Mass. university suspends Dobelle over spending allegations
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Mass. university suspends Dobelle over spending allegations

  • This 2002 file photo shows former University of Hawaii President Evan Dobelle at kickoff ceremony for Hawaii Skills Community

    This 2002 file photo shows former University of Hawaii President Evan Dobelle at kickoff ceremony for Hawaii Skills Community

WESTFIELD, Mass. >> Westfield State University named an interim leader today, hours after the school’s board of trustees voted to suspend president Evan Dobelle amid criticism that he charged personal expenses on school credit cards and spent lavishly on foreign travel.

Elizabeth Preston, the school’s vice president for academic affairs, will serve as acting president in Dobelle’s absence and oversee the day-to-day operations of the university.

“We share a deep and abiding commitment to the mission of the University and to our students,” Preston wrote in a letter to faculty and staff. “That passion for the institution has resulted in heated debate over the past few weeks but is also a source of strength for us as we wrestle with the challenges we now face.”

Dobelle, a former University of Hawaii president, has defended his spending and is expected to file a federal lawsuit challenging the decision by trustees.

Following a lengthy meeting, trustees chairman John Flynn said the voted unanimously early today to put Dobelle on paid administrative leave while a private law firm hired by the university conducted an investigation into “spending, employment and leadership” at the university as well as its fundraising arm, Westfield State Foundation. The results of the investigation are due Nov. 25, Flynn said.

State higher education Commissioner Richard Freeland had earlier frozen discretionary state funding for Westfield and criticized Dobelle, saying the “reckless manner” he acted in had damaged the university’s reputation.

Dobelle did not comment after the meeting but his personal spokesman, George Regan, issued a statement promising that a lawsuit would be filed naming Freeland, Flynn and the board of trustees.

Flynn and the council’s executive committee “conducted an illegal investigation against President Dobelle and they will have to answer to much more serious charges than the allegations that had been manufactured against Mr. Dobelle,” Regan said.

“The Board has defamed President Dobelle and allowed him to be defamed and there will be major consequences to these actions,” said Regan.

On Tuesday, Attorney General Martha Coakley’s office sent a letter to the trustees launching an investigation into whether Dobelle made illegal false claims to obtain reimbursement for his expenses. Dobelle charged more than $200,000 in expenses to one university-related card in a two-year period, much of it on travel, luxury hotels, and high-end restaurants.

Prior to the trustees’ meeting Wednesday, a union representing faculty and librarians at the state university voted no confidence in Dobelle by a more than 2-1 margin.

University auditors reported in August that Dobelle and other top officials violated school policy by charging personal expenses to school credit cards. Dobelle has said he was following past practice and fully reimbursed Westfield for the personal charges.

Dobelle, who has led the university since 2007, has also responded to criticism that he spent on luxury hotels and restaurants during overseas trips, saying the spending was “strategically planned” and brought a significant return on investment for the school.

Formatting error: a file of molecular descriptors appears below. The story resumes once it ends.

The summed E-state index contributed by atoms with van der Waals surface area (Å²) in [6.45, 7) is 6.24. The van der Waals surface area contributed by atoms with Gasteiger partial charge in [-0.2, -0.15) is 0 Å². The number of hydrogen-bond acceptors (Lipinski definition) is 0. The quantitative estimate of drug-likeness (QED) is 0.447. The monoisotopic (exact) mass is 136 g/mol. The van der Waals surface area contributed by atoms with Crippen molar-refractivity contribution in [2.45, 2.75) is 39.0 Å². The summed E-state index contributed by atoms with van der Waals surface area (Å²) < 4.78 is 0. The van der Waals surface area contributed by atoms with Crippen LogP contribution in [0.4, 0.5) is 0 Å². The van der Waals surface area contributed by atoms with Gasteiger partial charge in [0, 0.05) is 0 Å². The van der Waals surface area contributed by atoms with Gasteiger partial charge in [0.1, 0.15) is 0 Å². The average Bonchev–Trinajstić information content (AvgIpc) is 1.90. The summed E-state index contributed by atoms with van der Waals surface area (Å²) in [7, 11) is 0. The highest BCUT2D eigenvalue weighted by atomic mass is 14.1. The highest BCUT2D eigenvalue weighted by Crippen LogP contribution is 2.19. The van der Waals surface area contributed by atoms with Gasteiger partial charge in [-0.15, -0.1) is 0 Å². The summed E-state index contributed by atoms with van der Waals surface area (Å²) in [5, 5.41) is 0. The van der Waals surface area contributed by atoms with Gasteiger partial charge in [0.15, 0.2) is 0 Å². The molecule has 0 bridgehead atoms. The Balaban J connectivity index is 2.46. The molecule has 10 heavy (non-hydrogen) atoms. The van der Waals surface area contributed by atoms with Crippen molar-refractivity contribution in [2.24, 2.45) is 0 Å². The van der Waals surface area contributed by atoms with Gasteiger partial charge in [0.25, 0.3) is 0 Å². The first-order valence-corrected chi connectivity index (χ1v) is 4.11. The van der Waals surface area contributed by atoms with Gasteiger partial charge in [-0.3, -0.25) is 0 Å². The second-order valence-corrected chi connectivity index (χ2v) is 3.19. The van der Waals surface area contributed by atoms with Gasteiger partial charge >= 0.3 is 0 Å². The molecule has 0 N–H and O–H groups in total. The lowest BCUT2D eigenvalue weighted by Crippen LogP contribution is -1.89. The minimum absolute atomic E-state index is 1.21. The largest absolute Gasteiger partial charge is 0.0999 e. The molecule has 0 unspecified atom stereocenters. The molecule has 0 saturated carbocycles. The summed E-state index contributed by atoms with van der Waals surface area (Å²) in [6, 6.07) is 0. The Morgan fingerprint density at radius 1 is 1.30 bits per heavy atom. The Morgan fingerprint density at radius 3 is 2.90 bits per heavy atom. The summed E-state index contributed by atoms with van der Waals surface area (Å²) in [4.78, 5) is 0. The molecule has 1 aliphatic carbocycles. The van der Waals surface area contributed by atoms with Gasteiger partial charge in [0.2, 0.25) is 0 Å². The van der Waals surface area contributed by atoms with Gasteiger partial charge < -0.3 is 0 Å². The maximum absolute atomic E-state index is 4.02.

Dobelle has tried to turn the tables on several of the trustees, including Flynn, claiming they have acted vindictively and violated university bylaw.

In a Sept. 25 letter, Dobelle’s private attorney, Ross Garber, said Flynn hired the auditing firm without authorization from the full board and that he met with two other trustees in violation of the state’s open meeting laws. Garber previously said that any suspension would be challenged in court.

Dobelle has been harshly criticized by Richard Freeland, the state’s commissioner of higher education. In a scathing letter sent to trustees last week, Freeland said the “reckless manner” in which Dobelle acted had damaged the university’s reputation.

The power to discipline or remove the president lies solely with trustees, but Freeland has frozen discretionary state funding for Westfield and urged the board to act Wednesday. He did not specify what action he preferred.

George Regan, a Boston-based public relations executive hired by Dobelle, dismissed Freeland’s letter as being part of a coordinated “smear campaign.”

Dobelle’s troubles at the Massachusetts university are similar to his controversial tenure at the UH from 2001 to 2004.

UH regents in 2004 unanimously voted to fire him amid charges of lavish spending, dishonesty, and wasting university resources.

“We have come to the realization that the president no longer has our trust,” then-regents chairwoman Patricia Lee said in revealing the decision. Minutes of the meeting where they decided to fire him reveal that others questioned Dobelle’s honesty, integrity, and competence and one said he “could not take another year of the president’s lies and deceptions.”

Dobelle said he was a victim of a vendetta by the Republican Gov. Linda Lingle, and he fought back with lawyers and a Los Angeles public relations firm.

He threatened to sue for wrongful termination and challenged the regents to come up with a specific reason why they were terminating his 10-year contract. The regents balked and paid off Dobelle, who resigned and received a severance package.

Dobelle boasted to the Boston Globe that he walked away from the UH with $3.8 million, not including the $1 million the university paid to his lawyers and $100,000 for his publicist.


The Boston Globe contributed to this report.

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